Cristian Tomasetti, PhD, discusses the clinical questions that exist among physician who treat patient with stage II colon cancer.
Cristian Tomasetti, PhD, assistant professor at the John Hopkins School of Medicine Health, discusses the clinical questions that exist among physicians who treat patient with stage II colon cancer.
Following surgery, deciding which patient should get treatment is the most immediate consideration. Physicians must also think about the duration of treatment, which includes when to stop treatment or switch patients to a more effective treatment.
Questions also exist about understanding relapse and being able to identify patients who will relapse in order to select better therapies, explains Tomasetti. Further, there is an unmet need for technologies that can help identify patients who are responding to treatment, and those who are not.
0:07 | There are many, many questions about how to treat a patient after surgery. And so, in the setting of adjuvant chemotherapy, as you can imagine, question ranges from who should get it? Do you know do all patients need adjuvant chemotherapy afterwards or not? That's an important question. And if a patient gets it, when the treatment should stop, for example, or do we have ways to understand who of the patients that just had surgery is going to relapse? And so, can we can distinguish the group of patients that you know, need this treatment versus those that don't really, and several more questions, of course.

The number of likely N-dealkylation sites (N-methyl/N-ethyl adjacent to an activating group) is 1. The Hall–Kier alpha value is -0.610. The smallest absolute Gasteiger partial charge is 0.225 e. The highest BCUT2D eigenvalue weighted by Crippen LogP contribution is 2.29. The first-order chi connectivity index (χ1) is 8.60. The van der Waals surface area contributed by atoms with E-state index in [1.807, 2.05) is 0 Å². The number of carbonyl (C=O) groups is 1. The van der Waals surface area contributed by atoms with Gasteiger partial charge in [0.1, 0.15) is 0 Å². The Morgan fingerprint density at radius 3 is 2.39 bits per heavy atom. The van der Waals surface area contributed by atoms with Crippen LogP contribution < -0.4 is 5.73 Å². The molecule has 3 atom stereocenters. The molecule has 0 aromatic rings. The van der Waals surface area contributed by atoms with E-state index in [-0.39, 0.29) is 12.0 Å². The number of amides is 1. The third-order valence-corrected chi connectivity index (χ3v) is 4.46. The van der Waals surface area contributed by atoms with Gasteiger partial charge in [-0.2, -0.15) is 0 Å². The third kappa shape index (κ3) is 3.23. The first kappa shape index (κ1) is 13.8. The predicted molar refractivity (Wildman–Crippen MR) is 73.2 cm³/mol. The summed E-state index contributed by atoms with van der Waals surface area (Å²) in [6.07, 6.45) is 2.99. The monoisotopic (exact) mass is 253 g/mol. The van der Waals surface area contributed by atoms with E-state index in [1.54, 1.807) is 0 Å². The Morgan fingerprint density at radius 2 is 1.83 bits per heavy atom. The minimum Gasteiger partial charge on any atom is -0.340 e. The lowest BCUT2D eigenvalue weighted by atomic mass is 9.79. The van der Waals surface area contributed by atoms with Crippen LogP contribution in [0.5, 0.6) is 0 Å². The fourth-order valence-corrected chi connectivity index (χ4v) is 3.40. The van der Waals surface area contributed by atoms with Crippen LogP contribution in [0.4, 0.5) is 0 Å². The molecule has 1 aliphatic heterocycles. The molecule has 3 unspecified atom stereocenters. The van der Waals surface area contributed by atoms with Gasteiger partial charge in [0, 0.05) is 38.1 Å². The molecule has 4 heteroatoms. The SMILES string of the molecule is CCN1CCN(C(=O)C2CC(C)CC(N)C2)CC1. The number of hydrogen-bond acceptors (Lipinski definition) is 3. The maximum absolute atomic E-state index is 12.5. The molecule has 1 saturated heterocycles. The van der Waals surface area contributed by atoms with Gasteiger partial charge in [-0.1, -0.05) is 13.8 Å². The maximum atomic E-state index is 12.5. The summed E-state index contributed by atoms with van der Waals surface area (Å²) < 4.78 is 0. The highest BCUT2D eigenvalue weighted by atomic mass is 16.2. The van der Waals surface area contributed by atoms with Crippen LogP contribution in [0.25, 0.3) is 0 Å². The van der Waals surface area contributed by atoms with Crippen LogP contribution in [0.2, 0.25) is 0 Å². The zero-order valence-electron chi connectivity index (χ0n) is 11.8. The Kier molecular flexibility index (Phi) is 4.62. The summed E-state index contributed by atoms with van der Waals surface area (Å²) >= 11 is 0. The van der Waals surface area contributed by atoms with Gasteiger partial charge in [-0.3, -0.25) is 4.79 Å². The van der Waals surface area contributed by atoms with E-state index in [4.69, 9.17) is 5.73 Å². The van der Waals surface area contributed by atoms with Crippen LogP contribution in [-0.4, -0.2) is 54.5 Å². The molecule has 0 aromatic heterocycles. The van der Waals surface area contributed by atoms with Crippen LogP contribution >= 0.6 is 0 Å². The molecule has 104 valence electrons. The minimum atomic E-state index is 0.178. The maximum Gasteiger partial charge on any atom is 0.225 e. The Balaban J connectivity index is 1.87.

1:59 | For example, once a patient is under treatment, not just want to stop but can we determine if or how the patient is responding to treatment? In there may be the potential with new technologies to determine whether the patient is responding well to a given treatment or not. And so, you know, when should if and when should we switch a patient to a different treatment, for example, if there is developmental resistance? So, there are many many questions related to what to do after a patient had surgery for stage two colon cancer